Lab Canada

Research income growth slows for Canada’s universities

Toronto, ON – Research income growth at Canada’s universities slowed dramatically in fiscal 2005, according to Canada’s Top 50 Research Universities List 2006, released last week by Research Infosource.

Total sponsored research income, which includes both government and non-government sources, grew by 3.2% to $5.2 billion in fiscal 2005, up from $5 billion in 2004. This was the smallest increase in 6 years. From fiscal 2000 to 2004, annual increases were in the double digits, 23.9%, 22.7%, 12.1%, 12.6% and 17.7%, respectively.

The University of Toronto remained in top position on Canada’s Top 50 Research Universities List 2006 with $708.6 million in sponsored research income in fiscal 2005, up 13.6% from last year.

The Universite de Montreal moved in 2nd position from 3rd last year with $429.3 million which represents a slight drop of 3.8% from last year.

McGill University drops one position to 3rd with $423 million, a decline of 22.2% and the University of Alberta moves up one spot from 5th to 4th with $396.9 million, up 10.2%.

The University of British Columbia is in 5th position, down one from last year with $359.5 million in sponsored research income, a slight 1% drop over last year.

McMaster University is 6th, up two spots with $345 million in income, an impressive increase of 40.1%. The University of Calgary holds on to 7th spot with $271.5 million in sponsored research income, up 8%.

The University of Ottawa moves from 10th place to 8th posting $238.4 million in sponsored research income, an increase of 25.2%.

Universite Laval drops from 6th to 9th with a 17.4% decline in sponsored research income.

The University of Western Ontario rounds out the top 10. It moved from 9th spot to 10th with $179.9 million in sponsored research income, a drop of 5.9%.

“The minimal growth we see in fiscal 2005 is due to the tepid funding increases from both government and non-government sources,” says Ron Freedman, CEO of Research Infosource. “Government funding, which accounts for 70% of all university research income grew by only 3%, while non-government sources grew by 3.5%.”

The University of Toronto, University of Waterloo and Lakehead University earned Research Infosource’s “Research University of the Year” designation in their respective categories.

In the medical/doctoral category: University of Toronto came first with 99.5 points out of possible 100. McGill University was second with 95.7 points and McMaster was third with 92.8.

The University of Waterloo was top in the comprehensive category with 76 points, University of Guelph came second with 72.8 and the University of Victoria rounded out this category in third place with 72.3 points.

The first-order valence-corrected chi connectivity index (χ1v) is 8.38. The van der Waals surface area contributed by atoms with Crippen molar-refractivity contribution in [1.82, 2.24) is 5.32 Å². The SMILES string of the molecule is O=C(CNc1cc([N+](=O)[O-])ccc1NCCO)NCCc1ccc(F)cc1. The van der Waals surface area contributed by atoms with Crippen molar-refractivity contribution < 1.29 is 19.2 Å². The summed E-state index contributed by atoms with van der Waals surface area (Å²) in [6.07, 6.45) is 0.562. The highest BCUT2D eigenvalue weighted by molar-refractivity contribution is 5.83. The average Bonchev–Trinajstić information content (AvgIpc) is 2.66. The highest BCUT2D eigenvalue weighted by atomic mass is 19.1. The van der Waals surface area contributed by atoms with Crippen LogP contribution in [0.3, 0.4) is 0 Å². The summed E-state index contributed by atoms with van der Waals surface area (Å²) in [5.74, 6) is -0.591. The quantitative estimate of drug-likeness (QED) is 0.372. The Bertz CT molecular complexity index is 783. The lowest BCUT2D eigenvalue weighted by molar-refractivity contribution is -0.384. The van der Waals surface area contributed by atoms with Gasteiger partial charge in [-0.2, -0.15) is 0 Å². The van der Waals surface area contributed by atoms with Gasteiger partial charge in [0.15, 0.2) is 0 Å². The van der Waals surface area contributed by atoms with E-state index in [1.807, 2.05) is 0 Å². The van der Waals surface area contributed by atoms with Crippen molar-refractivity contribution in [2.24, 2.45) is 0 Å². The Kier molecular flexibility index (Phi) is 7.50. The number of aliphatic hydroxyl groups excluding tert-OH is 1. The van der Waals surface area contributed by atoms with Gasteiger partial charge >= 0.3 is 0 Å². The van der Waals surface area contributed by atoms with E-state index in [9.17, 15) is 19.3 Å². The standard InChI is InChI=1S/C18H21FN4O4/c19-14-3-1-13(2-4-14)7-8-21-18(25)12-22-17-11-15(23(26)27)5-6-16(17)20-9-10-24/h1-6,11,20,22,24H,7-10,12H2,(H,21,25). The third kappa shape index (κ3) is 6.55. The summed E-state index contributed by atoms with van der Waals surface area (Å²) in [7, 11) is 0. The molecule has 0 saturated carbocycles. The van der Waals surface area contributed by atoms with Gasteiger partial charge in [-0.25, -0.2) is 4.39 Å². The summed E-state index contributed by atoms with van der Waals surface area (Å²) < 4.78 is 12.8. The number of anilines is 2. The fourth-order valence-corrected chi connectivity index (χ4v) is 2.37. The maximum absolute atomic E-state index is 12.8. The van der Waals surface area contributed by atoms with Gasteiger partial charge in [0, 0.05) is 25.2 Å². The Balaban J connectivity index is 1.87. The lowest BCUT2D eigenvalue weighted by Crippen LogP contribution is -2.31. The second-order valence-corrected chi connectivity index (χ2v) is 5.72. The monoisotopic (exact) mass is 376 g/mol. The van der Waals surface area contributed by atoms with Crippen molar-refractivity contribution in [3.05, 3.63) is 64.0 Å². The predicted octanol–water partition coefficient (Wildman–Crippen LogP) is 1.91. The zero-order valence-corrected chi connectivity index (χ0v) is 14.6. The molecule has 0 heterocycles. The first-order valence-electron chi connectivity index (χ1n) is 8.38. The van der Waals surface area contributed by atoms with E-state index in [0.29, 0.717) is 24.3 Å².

In the undergraduate category, Lakehead University came first with 47 points. Royal Military College of Canada was second with 42.7 points and University of Lethbridge was third with 36.5 points.

Half the points are awarded on the basis of financial indicators and the other half on publication indicators.

Ranking the universities by research income growth, Lakehead University tops the lists with an 87% increase. Wilfrid Laurier University comes 2nd with 46%, McMaster is 3rd with 40.1%, Laurentian is 4th with 30.2%, University of Lethbridge is 5th with a 29% increase in sponsored research income.

Looking at the universities ranked by research intensity (sponsored research income per full-time faculty), McMaster University is tops with $308,300 per faculty position, University of Toronto is 2nd with $298,300, McGill University is 3rd with $286,600, University of Alberta is 4th with $260,400 and the University of Ottawa rounds out the top 5 with $237,900 per faculty position.

For the regional picture, in fiscal 2005, BC’s four universities took in $498.7 million in sponsored research income, an increase of 2.4% over 2004 for 10% of the overall total.

Albertas three institutions took in $681.1 million, up 9.6% over last year for 13% of the total.

Saskatchewan’s 2 universities posted a 3.5% increase in sponsored research income with $135.4 million for 3% of the total.

Manitoba, also with two institutions on the list attracted $151.1 million, a 15.9% increase for 3% of the total.

Ontario’s 17 universities took in $2.1 billion, an increase of 12.3%, representing 41% of the total.

Quebec was the only province to record a decrease. Its 13 universities posted $1.4 billion in sponsored research income, down 12.6%.

New Brunswick’s two institutions posted $46.8 million, up 10.7%, PEI with its one university having received $9.7 million, up 7.3%, Nova Scotia’s five institutions took in $129.4 million, up 11.9% and Newfoundland with one university posted $61.5 million in sponsored research income, up 22.2%.